He sure is. In the comics (first appearance in 1976's Thor 245), He Who Remains has some similarities to the one we saw in Loki; both are sort of the 'final boss' of the TVA, existing in the Citadel at the End of Time. The difference, though, is that the He Who Remains we saw in Loki was clearly a variant of Kang the Conquerer, and killing this He Who Remains sets Kang—and the whole multiverse— loose. The He Who Remains in the comics also wreaked havoc, but appeared as a very old man and created the Time-Twisters, which wound up destroying past universe's by time traveling. (Thor and Jane Foster eventually figure things out, and He Who Remains prevents these Time-Twisters from existing in the first place when he realizes what kind of damage is being wreaked.)

The comic character you may be more interested in learning about is Immortus, who is an older variant version of Kang the Conqueror. Immortus, who first appeared in Avengers #10 in 1964, is a variant of Kang who prunes away timeline branches in order to attempt to maintain order; Kang is vehemently against this.

In Avengers Forever #3, Kang describes the differences between himself and Immortus.

"He calls himself the Master of Time! "Gardener of Time" is more truthful! He prunes away the chronal branches deemed by others to be dangerous, reducing reality to a bloodless meadow! But that's not the way of warriors—of men! I say, let it be a forest! Let it be a jungle!"

That sounds...uh, almost exactly like the character we saw in Episode 6 of Loki. So, well, as we heard in the episode, and saw in its closing moments, shit is hitting the fan. What more can we say at this point?

In short, we'll just have to repeat what He Who Remains/Immortus/Kang said with his final breaths: "See you soon."

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Bring on the slow, thoughtful, long-arc version of Loki

Polygon 15 July, 2021 - 11:06am

The frantic season we got was fine, but it could have been so much more

Episode 2 changed that up, temporarily teasing a completely different show, where Loki learns he has an actual, valuable talent for procedural investigation, and starts to take pride in honest work under his handler Mobius. But by the start of episode 3, that subplot was dropped in favor of a fast-paced space-heist movie involving a little romance and a deadly need to hijack a spaceship to escape a crumbling planet. That plan, too, fell apart less than an hour after it was introduced, in favor of a completely different tone and story, and so forth and so on.

Virtually none of Loki’s season 1 story beats or developments really get room to breathe. The first season keeps the characters in constant gasping motion, never settling on an idea, a setting, or a tone for very long. That’s been fun, in its own way — it certainly makes for a breakneck experience and a lot of sudden surprises. But it’s possible to appreciate the Loki we got, while also, in keeping with the series’ focus on alternate timelines, dream of a completely alternate reality where the show really took the time to let all its ideas fully flower.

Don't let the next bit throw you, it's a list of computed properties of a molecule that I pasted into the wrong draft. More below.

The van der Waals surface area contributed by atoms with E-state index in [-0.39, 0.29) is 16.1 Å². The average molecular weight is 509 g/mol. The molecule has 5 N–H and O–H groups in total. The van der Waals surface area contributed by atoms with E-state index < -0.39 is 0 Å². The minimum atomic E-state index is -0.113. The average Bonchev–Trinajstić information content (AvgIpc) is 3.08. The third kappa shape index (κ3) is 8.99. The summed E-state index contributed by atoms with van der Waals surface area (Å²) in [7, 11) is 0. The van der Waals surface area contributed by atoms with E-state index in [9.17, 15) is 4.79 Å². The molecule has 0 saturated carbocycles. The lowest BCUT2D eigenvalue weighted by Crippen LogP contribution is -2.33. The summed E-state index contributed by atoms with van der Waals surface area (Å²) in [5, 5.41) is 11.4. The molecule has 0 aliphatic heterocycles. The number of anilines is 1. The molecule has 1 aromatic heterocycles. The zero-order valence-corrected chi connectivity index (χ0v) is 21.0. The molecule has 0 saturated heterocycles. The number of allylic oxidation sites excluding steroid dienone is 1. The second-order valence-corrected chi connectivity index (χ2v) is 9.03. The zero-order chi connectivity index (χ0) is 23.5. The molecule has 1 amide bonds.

It’s pretty common to gripe that Netflix’s Marvel Cinematic Universe series, with their 13-episode runs, devolved into wheel-spinning and time-wasting during the mid-run installments. But season 1 of Loki introduces enough material to support a show at that length. There’s so much important character movement in the series. Given that Loki pulled himself out of his timestream before the significant changes he went through in the movies, he has to go on an entire voyage of acknowledging his weaknesses and his failures, coming to understand his own loneliness and ambitions, and apparently both falling in love with his Variant Sylvie and coming to feel some sense of responsibility for the state of the universe. Sylvie has to go from rage and distrust for everyone to a softer state where she can at least see the potential for connection that Loki and other people might represent. Mobius and his boss Ravonna Renslayer have their own arcs of disillusionment, with each other and with the TVA. And it all whisks by, too quickly to sink in.

And it’s tempting to imagine a version of the show that fully exploits some of its more fantastic and unearthly locations. Loki and Sylvie’s time on the doomed planet Lamentis-1 blurs by with an argument, a few scammy tricks played on the locals, a song, a fight, and a race to an equally doomed spaceship, followed by a moment of hand-holding that’s meant to convey an entire relationship and a moment of emotional shift so profound that it forks the Sacred Timeline. But that setting is as full of potential as any colorful Star Wars world that only ends up serving as a generic backdrop to familiar chase scenes. There’s so much story potential in the prospect of a dueling duo trapped at the end of the world, and trying to find their way out together without losing ground to each other. There’s a literal entire unexplored world suggested in the neon city of Shiroo.

And there’s so much more Loki and Sylvie had to say to each other. It’s notable that during the entire series, Loki never shares any of his history or woes with her, the way she shares with him. That’s because the miniseries doesn’t have time for him to verbalize most of what he’s going through — fans already know his past, the logic says, so why waste time that could be spent on action scenes on having him articulate his familiar pain? But as a result, Tom Hiddleston’s face has to communicate everything about Loki’s internal development, because the dialogue rarely takes time to pin down what he’s thinking or feeling. And his relationship with Sylvie, supposedly life-changing for them both, has to be shorthanded and shortchanged, as he bonds with her without ever baring himself to her.

That emphasis on speed and change over details and development particularly gives short shrift to Sylvie. A differently paced version of the show, more akin to something like Lost or even Jessica Jones, might have taken an episode to show the audience her life, and fill in her backstory beyond “Here’s an image of her being stolen away by the TVA as a child, and a couple of sentences about how hard her life was after that.” It’s certainly notable that the series never really bothers to articulate the details of her cunning plan from the opening episodes. (Step 1, steal reset charges, step 2, underpants gnomes, step 3, attack Timekeepers?) Yes, the action conveys the absolute basics of “distract, then take advantage of distraction,” but the show’s refusal to even look at the dynamics of dropping reset charges wherever she sent them really speaks to the writers’ lack of interest either in her attempted master-stroke, or in the universe outside the TVA bubble.